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I didn't want to look like too much of a nerd.... but... i've already done that
Oh yes, that makes you such a nerd  smiley-grin
Come on!

I think I might have seen yours then, or someone elses with an LCD.

Nice interface going on this one, could you have it log the data (perhaps that was in the plans anyway) then upload to a computer periodically (when your computer's on)?

Mowcius
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TheLost thank you!

The wait was well and truly worth it.

Your descriptions of the protcol are well set out.

Your code is most impressive. Using timer1 is inspired.

From your work I would'nt mind betting that you have also had some teaching experience.

I few of us are now going to be busy with our 433.92 Mhz receivers.
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How do you measure the wind speed, im in the process of trying to make a cheap wind speed measuring instrument.  
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Your code is most impressive. Using timer1 is inspired.

I can't take credit for that... My original code for receiving the signal was horrible.  http://github.com/kayno/ThermorWeatherRx and http://www.practicalarduino.com/projects/weather-station-receiver did most of the RX logic.

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Your descriptions of the protcol are well set out.
...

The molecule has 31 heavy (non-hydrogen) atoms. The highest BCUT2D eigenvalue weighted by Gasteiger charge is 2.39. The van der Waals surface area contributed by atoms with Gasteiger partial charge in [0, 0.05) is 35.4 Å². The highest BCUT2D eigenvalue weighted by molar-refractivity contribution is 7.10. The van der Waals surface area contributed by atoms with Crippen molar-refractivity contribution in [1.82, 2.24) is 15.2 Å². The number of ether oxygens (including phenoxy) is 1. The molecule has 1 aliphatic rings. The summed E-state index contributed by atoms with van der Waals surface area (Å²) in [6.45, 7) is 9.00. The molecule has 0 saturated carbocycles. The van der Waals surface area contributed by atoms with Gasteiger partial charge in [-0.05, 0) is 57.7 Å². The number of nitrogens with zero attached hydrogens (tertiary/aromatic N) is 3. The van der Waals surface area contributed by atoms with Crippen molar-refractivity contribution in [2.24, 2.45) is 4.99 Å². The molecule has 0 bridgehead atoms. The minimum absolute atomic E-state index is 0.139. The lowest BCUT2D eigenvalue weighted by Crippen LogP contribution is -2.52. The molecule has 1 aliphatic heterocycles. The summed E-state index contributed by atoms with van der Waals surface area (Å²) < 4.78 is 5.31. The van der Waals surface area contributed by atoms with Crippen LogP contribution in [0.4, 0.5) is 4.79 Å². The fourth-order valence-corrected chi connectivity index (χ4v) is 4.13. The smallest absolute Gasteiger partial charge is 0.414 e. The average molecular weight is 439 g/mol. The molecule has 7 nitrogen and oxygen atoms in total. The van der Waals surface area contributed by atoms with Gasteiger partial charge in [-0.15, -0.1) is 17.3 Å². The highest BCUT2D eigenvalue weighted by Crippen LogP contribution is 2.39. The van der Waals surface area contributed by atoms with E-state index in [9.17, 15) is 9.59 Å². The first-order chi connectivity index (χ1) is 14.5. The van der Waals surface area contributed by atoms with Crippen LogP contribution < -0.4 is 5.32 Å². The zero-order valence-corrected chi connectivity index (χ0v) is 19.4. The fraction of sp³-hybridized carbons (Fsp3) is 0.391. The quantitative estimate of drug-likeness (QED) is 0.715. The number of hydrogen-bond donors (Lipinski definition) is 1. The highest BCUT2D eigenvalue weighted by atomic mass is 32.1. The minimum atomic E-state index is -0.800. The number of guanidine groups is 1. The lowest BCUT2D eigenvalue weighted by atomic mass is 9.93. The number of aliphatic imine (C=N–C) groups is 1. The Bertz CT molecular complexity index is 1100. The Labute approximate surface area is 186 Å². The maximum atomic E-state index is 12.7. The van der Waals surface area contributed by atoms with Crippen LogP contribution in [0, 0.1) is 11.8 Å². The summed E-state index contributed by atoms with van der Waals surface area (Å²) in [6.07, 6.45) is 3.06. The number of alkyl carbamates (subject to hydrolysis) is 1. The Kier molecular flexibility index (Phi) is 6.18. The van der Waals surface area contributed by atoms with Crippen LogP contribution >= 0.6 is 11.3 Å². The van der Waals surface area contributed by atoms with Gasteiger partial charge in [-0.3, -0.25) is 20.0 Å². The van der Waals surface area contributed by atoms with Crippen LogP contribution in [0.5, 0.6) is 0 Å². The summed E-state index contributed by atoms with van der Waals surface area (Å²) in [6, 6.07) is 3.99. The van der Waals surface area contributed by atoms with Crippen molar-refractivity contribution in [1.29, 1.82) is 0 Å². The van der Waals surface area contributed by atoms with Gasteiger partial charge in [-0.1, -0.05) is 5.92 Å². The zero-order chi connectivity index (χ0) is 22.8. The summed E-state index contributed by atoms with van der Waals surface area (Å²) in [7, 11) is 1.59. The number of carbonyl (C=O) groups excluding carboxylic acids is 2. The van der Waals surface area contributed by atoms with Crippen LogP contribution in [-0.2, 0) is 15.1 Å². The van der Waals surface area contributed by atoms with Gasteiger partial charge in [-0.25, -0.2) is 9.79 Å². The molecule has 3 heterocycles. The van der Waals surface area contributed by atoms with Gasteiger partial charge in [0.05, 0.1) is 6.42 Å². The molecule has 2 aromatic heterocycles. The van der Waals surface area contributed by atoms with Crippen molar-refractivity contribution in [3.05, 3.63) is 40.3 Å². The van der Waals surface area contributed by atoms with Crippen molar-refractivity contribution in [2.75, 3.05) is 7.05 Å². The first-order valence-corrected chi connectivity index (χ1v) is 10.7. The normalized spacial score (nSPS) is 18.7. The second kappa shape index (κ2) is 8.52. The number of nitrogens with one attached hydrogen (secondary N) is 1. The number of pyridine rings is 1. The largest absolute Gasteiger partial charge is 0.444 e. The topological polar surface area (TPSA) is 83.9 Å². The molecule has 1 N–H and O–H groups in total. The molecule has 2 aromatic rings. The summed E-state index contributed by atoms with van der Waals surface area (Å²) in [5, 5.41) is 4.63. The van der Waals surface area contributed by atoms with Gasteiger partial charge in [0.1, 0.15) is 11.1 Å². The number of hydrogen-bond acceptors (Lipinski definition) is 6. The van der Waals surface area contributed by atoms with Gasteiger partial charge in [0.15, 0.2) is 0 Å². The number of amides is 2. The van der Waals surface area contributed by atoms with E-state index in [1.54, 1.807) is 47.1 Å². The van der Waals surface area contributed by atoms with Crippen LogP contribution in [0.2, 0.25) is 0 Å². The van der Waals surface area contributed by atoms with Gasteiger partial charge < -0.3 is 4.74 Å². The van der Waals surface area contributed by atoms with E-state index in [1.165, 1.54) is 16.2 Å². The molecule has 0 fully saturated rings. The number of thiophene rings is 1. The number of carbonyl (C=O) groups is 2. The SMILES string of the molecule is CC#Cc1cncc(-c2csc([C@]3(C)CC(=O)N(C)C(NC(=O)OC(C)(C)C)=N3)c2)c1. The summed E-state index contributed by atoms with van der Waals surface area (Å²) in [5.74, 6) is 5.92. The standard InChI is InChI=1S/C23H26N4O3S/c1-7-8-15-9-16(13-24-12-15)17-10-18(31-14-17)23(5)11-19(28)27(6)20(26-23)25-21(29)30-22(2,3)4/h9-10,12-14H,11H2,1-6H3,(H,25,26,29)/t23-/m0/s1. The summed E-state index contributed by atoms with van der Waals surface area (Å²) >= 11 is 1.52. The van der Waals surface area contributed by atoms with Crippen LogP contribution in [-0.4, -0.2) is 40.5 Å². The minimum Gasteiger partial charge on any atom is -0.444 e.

From your work I would'nt mind betting that you have also had some teaching experience.

If one of the developers i work with where to put a design spec on my desk as hastily created as my OS V3 protocol discriptoin id make them do it over again  smiley .  




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How do you measure the wind speed, im in the process of trying to make a cheap wind speed measuring instrument.

The Anemometer i use broadcasts the wind speed and direction for me.  All i need to do is convert it from meters-per-second to miles-per-hour...

However..  the logic and mechanics are fairly simple.  As the wind blows it pushes/spins the cups on the wind sensor.  It uses either a Hall effect sensor, Phototransistor or reed switch to count the rotation of the cups.  The faster the cups spin... the stronger the wind.  The hard part is getting the formula that converts RPM to some type of wind speed  (for example.. 1 rotation = 2.5 mph).  It's probably easier/cheaper to buy a wind sensor that provides the formula.

My friend recently finished an Arduino project that captures and logs Wind Speed.  He's using the data to help plan/build wind turbines for a remote cabin he's building.  His project is documented here (w/ his Arduino sketch): http://blog.flgator.com/2010/05/arduino-wind-speed-data-logger/.  IMHO, its a way more USEFULL project then my 'how hot is it in my backyard' weather station project smiley

~Brian



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id make them do it over again  

That would be way to harsh. smiley-sad

The colors alone should be worth some brownie points.